Vulcan Materials: Should Be 50% Lower In 2 Years If This Is A Normal Cycle

Mario Tama/Getty Images News

When we last covered Vulcan Materials Company (NYSE:VMC), we told the bears to “Live Long, & Prosper.”

Buying VMC at this point is the equivalent of having faith that 150 years of stock market history and valuation metrics are irrelevant. They can of course continue to look irrelevant for some time, but that does not change the final outcome. The company is sound and the US Concrete acquisition should help it get more muscle in Texas. But regardless of what happens in the very short term, at these prices we have to put a sell on it.

Source: Growth Tailwinds But Priced For Perfection

We did not exactly top-tick the price with our first sell rating on this one, but we were pretty close.

Returns Since Last Article (Seeking Alpha)

The stock has now dropped into its own bear market with a 19.92% decline and outpaced the general market on the downside. One other thing to notice in the picture above is that the stock is now down to a level that we had actually rated it at a neutral/hold, back in June 2021. Is it time for a change of tune? We look at the recent earnings and guidance from the company for direction.


VMC’s earnings were down significantly compared to last year.

VMC Q1-2022 Earnings

The culprit though was the large gain on sale of a property which was booked last year. Adjusted earnings of $0.73 a share came out 6% higher than last year’s $0.69 a share. While that was good news, and the company also beat revenue numbers, there were some issues that propped up.

The most notable was the gross profit margin which dropped to 17.51% from 21.46%.

VMC Q1-2022 Earnings

Some of it was due to the acquisition and integration of US Concrete, which had lower gross margins. But the drop is due to other factors beyond that as well. The company did aggressively raise prices, but operating costs moved faster. Diesel costs were particularly punitive and gross profit per ton was down to $4.58.

VMC Q1-2022 Earnings


Looking forward, we think there are multiple headwinds facing VMC. The first and the most obvious one being the huge slowdown in housing and non-residential construction. Interest rate increases have put a dampener on the market and homebuilder confidence is far lower than what it was three months back. Costs are also rising relentlessly. In Q1-2022, VMC faced some of this, but Q2-2022 and beyond are likely to be more significant. On the diesel front, we would expect extreme pain. Labor costs have not been a huge factor so far for most companies, but with wages rising at a 6% plus clip, expect that to show up as well for VMC. Finally, VMC has taken its guidance down in light of the situation in Mexico.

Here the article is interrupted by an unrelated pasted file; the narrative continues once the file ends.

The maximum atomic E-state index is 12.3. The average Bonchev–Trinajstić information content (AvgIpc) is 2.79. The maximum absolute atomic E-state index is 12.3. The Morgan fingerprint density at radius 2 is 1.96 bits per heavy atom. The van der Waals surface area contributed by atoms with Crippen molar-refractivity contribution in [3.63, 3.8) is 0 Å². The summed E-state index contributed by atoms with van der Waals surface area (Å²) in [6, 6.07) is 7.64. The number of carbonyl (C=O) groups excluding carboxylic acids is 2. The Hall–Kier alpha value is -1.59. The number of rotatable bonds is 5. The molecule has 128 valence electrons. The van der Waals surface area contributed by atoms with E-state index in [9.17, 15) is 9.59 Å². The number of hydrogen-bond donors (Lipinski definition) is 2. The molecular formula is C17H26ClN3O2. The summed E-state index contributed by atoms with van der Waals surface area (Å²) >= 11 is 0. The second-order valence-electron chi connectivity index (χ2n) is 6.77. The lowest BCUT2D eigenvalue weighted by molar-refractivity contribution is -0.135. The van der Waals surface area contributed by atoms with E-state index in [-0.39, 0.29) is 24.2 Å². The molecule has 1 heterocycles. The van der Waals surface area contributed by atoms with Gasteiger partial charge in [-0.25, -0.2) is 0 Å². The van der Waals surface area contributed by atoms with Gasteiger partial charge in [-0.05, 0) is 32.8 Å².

VMC suspended the permit previously granted to its Mexican subsidiary and has launched proceedings that could result in revoking the permit.

Since receiving shutdown orders on May 5 to immediately halt underwater quarrying and extraction operations, VMC has shut down the operations of its SAC TUN unit in Quintana Roo, Mexico.

VMC said if it is unable to fully operate in Mexico for the rest of 2022, adjusted EBITDA would be reduced by $80M-$100M, or ~5% of full-year guidance of $1.72B-$1.82B.

Valuation & Verdict

Wall Street has generally never seen a trend which they fail to extrapolate into infinity. Here, it is VMC’s 20% plus earnings growth outlook.

Seeking Alpha

They are doing this on the back of far more modest revenue growth.

Seeking Alpha

In other words, VMC will expand its margins over the next three years. We see a very remote probability of that. More likely for us, is a rather sharp mean reversion as inflation bites and revenue growth disappoints.

Data by YCharts

Of course, if at any point we do hit an actual recession, you can expect VMC’s margins to go really low. The problem here is that VMC is not remotely priced for it. It trades at 19X EV to EBITDA and that is not a multiple you should have high hopes for, if the growth does not come through.

Data by YCharts

If the growth disappoints, and we think it will, and margins go lower, and we think they will, 10X EV to EBITDA would cut the stock down by far more than 50%. That is because the EBITDA would be lower and the debt would stay constant. While we considered upgrading this to a neutral after the decline, the valuation remains uncomfortably high and headwinds remain too strong for our liking. We are maintaining a sell rating here and will revisit post 1-2 quarterly results.

Please note that this is not financial advice. It may seem like it, sound like it, but surprisingly, it is not. Investors are expected to do their own due diligence and consult with a professional who knows their objectives and constraints.